La future guerre de classe

HONG KONG – Le stratège militaire allemand du dix-huitième siècle Carl von Clausewitz définissait la guerre comme la poursuite de la politique par des moyens différents, et tout comme le stratège chinois Sun Tzu, il estimait qu’assurer la paix signifiait de se préparer à de violents conflits. A l’heure où s’intensifie le tumulte dans le monde – renaissance de la lutte armée en Ukraine, chaos perpétuel au Moyen-Orient, et tensions grandissantes en Asie de l’est – une telle vision ne saurait être plus pertinente.

Les guerres se mènent traditionnellement pour des territoires. Mais la définition du territoire a évolué pour incorporer cinq domaines : le sol, l’air, la mer, l’espace, et plus récemment le cyberespace. Ces dimensions de la « guerre de classe » définissent les menaces auxquelles le monde est aujourd’hui confronté. Les déclencheurs, les objectifs, et les lignes de batailles spécifiques de tels conflits sont principalement déterminés, même si à des degrés différents, par cinq facteurs : la foi, le clan, la culture, le climat et la monnaie. Ces facteurs nourrissent effectivement déjà bien des conflits partout dans le monde.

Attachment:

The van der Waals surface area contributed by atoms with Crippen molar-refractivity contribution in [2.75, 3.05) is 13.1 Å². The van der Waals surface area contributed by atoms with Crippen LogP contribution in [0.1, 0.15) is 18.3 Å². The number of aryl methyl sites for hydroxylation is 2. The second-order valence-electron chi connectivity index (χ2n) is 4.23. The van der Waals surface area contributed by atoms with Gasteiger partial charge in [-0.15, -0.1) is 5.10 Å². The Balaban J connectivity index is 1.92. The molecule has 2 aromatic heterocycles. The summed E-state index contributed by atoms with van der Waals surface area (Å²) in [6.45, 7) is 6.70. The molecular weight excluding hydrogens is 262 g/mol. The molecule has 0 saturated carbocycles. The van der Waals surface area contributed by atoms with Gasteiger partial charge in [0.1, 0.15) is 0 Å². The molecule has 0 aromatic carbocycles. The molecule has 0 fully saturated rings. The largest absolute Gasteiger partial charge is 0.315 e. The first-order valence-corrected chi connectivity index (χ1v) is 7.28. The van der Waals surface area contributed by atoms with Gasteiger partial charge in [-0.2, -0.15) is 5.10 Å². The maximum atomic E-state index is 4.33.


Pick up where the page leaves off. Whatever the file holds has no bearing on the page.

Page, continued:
La Religion, ou la foi, est historiquement l’un des motifs récurrents de guerre, et le vingt-et-unième siècle n’y fait pas exception. Si l’on considère la prolifération des groupes djihadistes, comme l’Etat Islamique, qui poursuit sa campagne d’appropriation des territoires en Iraq et en Syrie, et Boko Haram, compromis dans une campagne brutale d’enlèvements, de violences armées et d’assassinats au Niger. Des clashs violents ont aussi opposé Bouddhistes et Musulmans au Myanmar et dans le sud de la Thaïlande, et entre Islamistes et Catholiques aux Philippines.

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